These plants are especially good at offering shade and creating a nice habitat for your koi and goldfish. They also happen to be especially good at soaking up those unwanted nutrients, which is what keeps the algae growth at bay. They look great too!

Some of the most common and popular options for floating plants include:

  • Duckweed
  • Water lettuce
  • Water hyacinth

Submerged Plants

Spiked water-milfoil in a pond
Spiked water-milfoil Myriophyllum spicatum (source)

But if your main aim is oxygenating your pond, then submerged plants are your best choice. These submerged plants or submersed plants are by far the most effective at oxygenating the water. They are also the very best at helping to filter the water and deter growth.

Submerged plants are also known as macrophytes, and as the name would suggest, they are distinct for growing and thriving entirely beneath the surface of the water. This again offers a safe harbor for fish and gives them somewhere to hide.

That said, some submerged plants do leave some portions of themselves above the water. For example, they might show flowers or leaves. It’s because most of the plant is underwater though, that your pond gets to enjoy all those benefits.

Some of the most common examples include:

  • Hornwort
  • Spiked water-milfoil
  • Anacharis
  • Elodea
  • Eelgrass
  • Water-crowfoot 
  • Curled pondweed
Popular submerged plant for ponds water-crowfoot
White Water-crowfoot (Ranunculus aquatilis)

How to Care for Pond Plants

Now you know the benefits of pond plants and understand the difference between pond plants and emergent plants, it’s time to consider adding some to your own water feature.

How do you choose the right oxygenators for your own garden? And how do you keep them happy?

The first thing to consider is how many you need. Too many will create too much shade in your pond and too much competition for nutrition in the water. To that end, the general advice is to use three bunches per m2.

You can fertilize your oxygenators in order to provide them with proper nutrition. Local fertilization of oxygenating plants can be achieved using fertilization balls specifically designed for that purpose.


To plant your pond oxygenator plants, you should first do your research about the plants and where they tend to thrive best.

Some floating plants can simply be dropped into the deep water! The other will need planting. In this case, you may wish to push the cut ends of your plants into a solid flower pot, and then drop that into the water. Dress with 1-2cms washed pea gravel.

Make sure that the pot you use does not have drainage holes. You may wish to plant your pond plant with a slow-release fertilizer to aid growth, though this will depend on the specific species you use in your water garden.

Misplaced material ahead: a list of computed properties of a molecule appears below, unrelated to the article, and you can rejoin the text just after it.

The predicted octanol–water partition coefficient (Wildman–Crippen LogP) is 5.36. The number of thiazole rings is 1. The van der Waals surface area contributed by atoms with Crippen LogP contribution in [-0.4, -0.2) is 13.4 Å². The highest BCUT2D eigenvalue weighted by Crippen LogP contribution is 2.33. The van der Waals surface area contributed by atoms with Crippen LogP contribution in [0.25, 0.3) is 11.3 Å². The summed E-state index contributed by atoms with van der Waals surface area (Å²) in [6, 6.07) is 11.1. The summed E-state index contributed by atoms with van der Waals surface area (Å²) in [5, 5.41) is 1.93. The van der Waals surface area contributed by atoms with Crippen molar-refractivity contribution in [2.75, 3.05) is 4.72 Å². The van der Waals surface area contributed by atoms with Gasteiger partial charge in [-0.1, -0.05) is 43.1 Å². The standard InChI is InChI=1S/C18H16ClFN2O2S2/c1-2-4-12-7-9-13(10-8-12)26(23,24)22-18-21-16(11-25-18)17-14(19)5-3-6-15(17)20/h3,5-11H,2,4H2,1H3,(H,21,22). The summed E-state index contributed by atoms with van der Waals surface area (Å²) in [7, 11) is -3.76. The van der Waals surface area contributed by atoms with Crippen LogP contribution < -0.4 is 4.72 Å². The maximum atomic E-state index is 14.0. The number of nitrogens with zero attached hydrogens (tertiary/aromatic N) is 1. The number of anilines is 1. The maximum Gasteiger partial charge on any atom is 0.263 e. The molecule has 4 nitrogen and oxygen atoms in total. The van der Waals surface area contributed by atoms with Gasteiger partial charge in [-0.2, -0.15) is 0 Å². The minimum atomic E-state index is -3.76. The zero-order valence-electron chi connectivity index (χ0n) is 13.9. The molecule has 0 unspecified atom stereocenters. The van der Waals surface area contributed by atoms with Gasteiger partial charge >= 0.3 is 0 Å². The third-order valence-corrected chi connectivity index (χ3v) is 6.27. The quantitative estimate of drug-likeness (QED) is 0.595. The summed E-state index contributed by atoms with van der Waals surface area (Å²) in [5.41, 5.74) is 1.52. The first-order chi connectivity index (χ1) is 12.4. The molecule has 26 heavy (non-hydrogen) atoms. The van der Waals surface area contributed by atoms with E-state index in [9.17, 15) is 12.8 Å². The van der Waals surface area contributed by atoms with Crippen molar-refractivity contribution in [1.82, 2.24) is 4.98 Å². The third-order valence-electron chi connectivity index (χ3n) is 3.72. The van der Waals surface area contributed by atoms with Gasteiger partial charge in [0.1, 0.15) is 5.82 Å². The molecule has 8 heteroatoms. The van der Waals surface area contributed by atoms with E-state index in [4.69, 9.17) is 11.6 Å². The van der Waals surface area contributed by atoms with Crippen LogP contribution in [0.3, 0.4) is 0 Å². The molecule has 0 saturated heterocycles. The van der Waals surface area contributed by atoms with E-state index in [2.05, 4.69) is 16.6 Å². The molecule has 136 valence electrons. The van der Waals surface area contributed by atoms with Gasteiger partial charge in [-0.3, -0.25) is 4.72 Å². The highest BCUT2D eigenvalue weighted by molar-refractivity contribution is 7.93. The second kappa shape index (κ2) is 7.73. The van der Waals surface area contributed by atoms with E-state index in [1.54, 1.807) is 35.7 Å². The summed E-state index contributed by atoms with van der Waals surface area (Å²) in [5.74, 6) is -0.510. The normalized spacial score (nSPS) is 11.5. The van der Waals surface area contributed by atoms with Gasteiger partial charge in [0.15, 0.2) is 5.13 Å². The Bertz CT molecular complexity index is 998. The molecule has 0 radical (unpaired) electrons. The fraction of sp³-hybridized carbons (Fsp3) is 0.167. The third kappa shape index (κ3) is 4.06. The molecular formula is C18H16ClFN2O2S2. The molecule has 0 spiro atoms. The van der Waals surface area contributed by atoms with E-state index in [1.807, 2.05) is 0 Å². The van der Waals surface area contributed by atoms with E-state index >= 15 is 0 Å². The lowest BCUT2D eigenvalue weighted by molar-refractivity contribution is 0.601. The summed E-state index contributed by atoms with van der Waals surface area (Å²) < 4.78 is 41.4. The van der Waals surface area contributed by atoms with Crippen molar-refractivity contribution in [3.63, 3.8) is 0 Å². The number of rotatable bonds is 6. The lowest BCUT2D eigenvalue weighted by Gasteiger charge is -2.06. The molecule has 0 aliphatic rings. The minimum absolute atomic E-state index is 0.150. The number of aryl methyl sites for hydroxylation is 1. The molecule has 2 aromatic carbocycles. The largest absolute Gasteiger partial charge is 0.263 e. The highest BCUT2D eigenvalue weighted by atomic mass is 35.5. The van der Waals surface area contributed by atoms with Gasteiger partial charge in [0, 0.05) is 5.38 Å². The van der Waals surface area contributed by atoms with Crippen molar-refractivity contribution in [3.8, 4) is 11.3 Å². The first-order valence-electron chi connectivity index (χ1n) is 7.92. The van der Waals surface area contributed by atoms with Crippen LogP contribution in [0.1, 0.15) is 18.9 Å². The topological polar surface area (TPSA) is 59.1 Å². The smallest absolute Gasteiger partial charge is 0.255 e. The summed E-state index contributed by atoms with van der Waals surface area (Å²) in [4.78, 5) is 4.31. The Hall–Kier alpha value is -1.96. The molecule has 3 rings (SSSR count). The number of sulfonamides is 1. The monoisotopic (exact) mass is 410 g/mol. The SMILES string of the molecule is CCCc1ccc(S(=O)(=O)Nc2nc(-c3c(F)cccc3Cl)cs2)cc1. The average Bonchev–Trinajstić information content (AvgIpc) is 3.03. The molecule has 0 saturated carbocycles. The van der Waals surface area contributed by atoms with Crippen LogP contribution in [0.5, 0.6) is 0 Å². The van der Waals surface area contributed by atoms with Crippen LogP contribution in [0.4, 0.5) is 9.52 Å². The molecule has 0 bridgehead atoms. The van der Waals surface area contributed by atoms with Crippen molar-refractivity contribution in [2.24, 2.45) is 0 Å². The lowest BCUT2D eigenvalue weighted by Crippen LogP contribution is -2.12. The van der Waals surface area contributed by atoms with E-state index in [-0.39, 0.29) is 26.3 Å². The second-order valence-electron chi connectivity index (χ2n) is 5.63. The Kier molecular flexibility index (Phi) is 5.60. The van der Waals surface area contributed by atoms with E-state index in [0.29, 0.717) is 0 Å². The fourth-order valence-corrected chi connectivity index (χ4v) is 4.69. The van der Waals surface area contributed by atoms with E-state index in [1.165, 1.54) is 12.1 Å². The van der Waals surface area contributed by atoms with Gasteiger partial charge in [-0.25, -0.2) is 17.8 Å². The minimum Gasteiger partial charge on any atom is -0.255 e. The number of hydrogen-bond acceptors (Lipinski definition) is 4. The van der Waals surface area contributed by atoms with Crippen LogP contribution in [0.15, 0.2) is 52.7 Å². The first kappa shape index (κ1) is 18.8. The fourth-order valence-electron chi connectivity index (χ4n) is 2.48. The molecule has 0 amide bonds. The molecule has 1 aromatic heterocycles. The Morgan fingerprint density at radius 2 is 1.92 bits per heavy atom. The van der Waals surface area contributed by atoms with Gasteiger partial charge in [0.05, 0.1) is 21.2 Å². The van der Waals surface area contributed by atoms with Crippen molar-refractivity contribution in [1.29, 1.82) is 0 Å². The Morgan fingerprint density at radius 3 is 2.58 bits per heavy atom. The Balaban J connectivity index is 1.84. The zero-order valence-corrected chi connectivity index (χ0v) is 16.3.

Another option is to hold submerged plants down underwater using heavy rocks. As different plants require different water depth, and other factors, you should always consider the individual needs of each species before you begin planting.

Another tip is to let your pond become established for a while before you think about planting them.

The reason for this is that when a pond is completely new, it will have only a poor supply of CO2 and very little in the way of nutrition. It is actually the fish and other natural residents that will help to make the water suitable for your plants.

Another consideration is the time of year. Make sure to check this when buying your new pond plants!

Finally, be careful if you plan to use native plants taken from natural water sources. While this idea might be nice, those plants can bring with them a host of different parasites and other issues.

For that reason, you should quarantine them at least overnight using a solution of potassium permanganate before you introduce them to your pond.

Maintaining a water garden is a truly rewarding experience, just like maintaining an aquarium tank, or a regular garden. This means creating a natural microcosmic ecosystem that will ultimately become self-sustaining.

When everything begins to click into place, it is immensely satisfying watching the careful balance of nature play out as your plants and fish begin to thrive!

Our Choices for the Best Oxygenators

Let’s finish by taking a look at the very best oxygenating pond plants for your water surface and down below.

First, the Spiked water-milfoil (Myriophyllum spicatum). This plant is native to Britain and has a submerged “feathery” foliage. You’ll also find small yellow and red flowers growing above the water surface.

This plant is beautiful to look at, and it’s one of the very most efficient there is for oxygenating your pond and helping your fish to thrive. It’s also hardy and works well in any sized pond. It’s easily mistaken for other milfoils.

Water-crowfoot (Ranunculus aquatilis) is another beautiful plant for your water surface. This one produces white and yellow flowers that look like daisies. It is not only one of the best plants for helping oxygenate your pond, but also takes care of the rest of your garden by attracting bees, hoverflies, wasps, and butterflies – natural predators for many pests that can otherwise cause trouble.

Curled pondweed (Potamogeton crispus) is a common choice for a submerged pond plant. This oxygenator has an olive and green appearance similar to seaweed. It also offers pink flowers above the surface. It works well in any weather, spreads easily, and creates lots of nice hiding places for fish.

Any of these plants will do wonders for your pond, but there are countless options for oxygenating pond plants – so take your time and choose the perfect combination for your goals!